Understanding is key to avoiding denials
Modifier 25 is used when a minor procedure (one with a 0- or 10-day global period) and a significant and separately identifiable evaluation and management (E/M) service are performed during the same session or day.
The Office of the Inspector General (OIG) and Medicare have identified the use of modifier 25 as an area of potential overuse and misuse. This is not a new issue; problems with the use of modifier 25 have been known since 2005, when the OIG published an analysis showing that 35 percent of Medicare claims with modifier 25 did not meet program requirements.
Medicare and other payers are increasing scrutiny on the use of modifier 25. In two recent investigations, the OIG and federal prosecutors settled with physicians who allegedly misused modifier 25 and received payments. In addition, physicians often experience systematic claim denials and/or reductions in payments when modifier 25 is used.
Understanding the correct use of this modifier and the required documentation is key to avoiding problems and adjudicating inappropriate claim denials or underpayments. This article reviews the current rules and guidelines and provides clinical scenarios as examples.
Definitions and rules
Billing and coding guidelines are generally based upon Current Procedure Terminology (CPT) and/or Medicare rules, which are not always the same. Fortunately, the rules are reasonably similar for modifier 25.
CPT indicates that it may be necessary to indicate that, on the day a procedure or service identified by a CPT code was performed, the patient's condition required a significant, separately identifiable E/M service. This E/M service was above and beyond the usual preoperative and postoperative care associated with the procedure performed, though this E/M service may be prompted by the same symptoms or condition for which the procedure and/or service were provided. As such, different diagnoses are not required for reporting the E/M services on the same date.
Medicare rules regarding modifier 25 can appear to be inconsistent, contradictory, and often confusing. Moreover, payers often selectively use limited content from Medicare documents to justify claim denials, without understanding and applying the overall context and specific details.
The Medicare Claims Processing Manual states, "the decision to perform the minor procedure is typically done immediately before the service, it is considered a routine preoperative service and a visit or consultation is not billed in addition to the procedure." In another section, the manual indicates "the initial evaluation is always included in the allowance for a minor surgical procedure."
Thus, it appears that Medicare does not allow a physician to bill for an E/M service on the same day as a minor procedure. However, this is not correct because Medicare provides clear rules as to when an E/M service can be billed on the same day as a minor procedure.
According to Medicare:
- Modifier 25 is used to facilitate billing of E/M services on the day of a procedure for which separate payment may be made.
- It is used to report a significant, separately identifiable E/M service by the same physician on the day of a procedure.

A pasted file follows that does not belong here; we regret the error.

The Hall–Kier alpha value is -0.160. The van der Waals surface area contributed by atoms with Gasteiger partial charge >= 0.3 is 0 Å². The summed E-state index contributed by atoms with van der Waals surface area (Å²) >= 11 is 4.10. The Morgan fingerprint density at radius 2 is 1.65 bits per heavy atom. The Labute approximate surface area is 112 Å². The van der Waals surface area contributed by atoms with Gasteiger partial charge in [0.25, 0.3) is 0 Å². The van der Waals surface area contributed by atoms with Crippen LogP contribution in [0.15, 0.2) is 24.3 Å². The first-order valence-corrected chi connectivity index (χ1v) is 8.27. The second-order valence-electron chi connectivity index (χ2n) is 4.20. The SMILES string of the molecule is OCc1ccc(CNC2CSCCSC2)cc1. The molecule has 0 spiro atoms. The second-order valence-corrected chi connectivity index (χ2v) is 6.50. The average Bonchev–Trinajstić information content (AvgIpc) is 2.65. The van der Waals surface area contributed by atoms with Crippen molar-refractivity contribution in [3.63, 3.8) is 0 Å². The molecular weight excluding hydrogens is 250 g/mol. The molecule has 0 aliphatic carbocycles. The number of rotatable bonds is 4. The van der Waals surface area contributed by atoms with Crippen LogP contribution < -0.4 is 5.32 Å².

- The physician may need to indicate that on the day a procedure was performed, the patient's condition required a significant, separately identifiable E/M service above and beyond the usual preoperative and postoperative care associated with the procedure that was performed.
- Different diagnoses are not required for reporting the E/M service on the same date as the procedure or other service.
- Both the medically necessary E/M service and the procedure must be appropriately and sufficiently documented in the patient's medical record to support the claim for these services.
- This circumstance may be reported by adding the modifier 25 to the appropriate level of E/M service.
Medicare payment rules also specify that claims containing E/M codes with modifier 25 should not be denied and subject to prepayment review except when contractors have met the following conditions:
- Conducted a specific medical review process and determined, after reviewing the data, that an individual or group have high statistics in terms of the use of modifier 25
- Have done a case-by-case review of the records to verify that the use of modifier -25 was inappropriate
- Have educated the individual or group as to the proper use of this modifier
It is the opinion of the AAOS that the Medicare rules and payment policies regarding modifier 25 should be followed by all third-party sponsors.
Determining significant and separately identifiable services
What exactly does "significant and separately identifiable" mean? It is any E/M service that is above and beyond the usual preoperative and postoperative care associated with the procedure. Thus, the critical issue is understanding the usual or typical E/M work performed prior to and after the procedure.
The specific components of the preoperative and postoperative work of procedures are included in the data elements used by the Relative Value Update Committee and the Centers for Medicare & Medicaid Services for the assignment of relative value units to minor procedures. This information can be obtained from commercially available coding resources.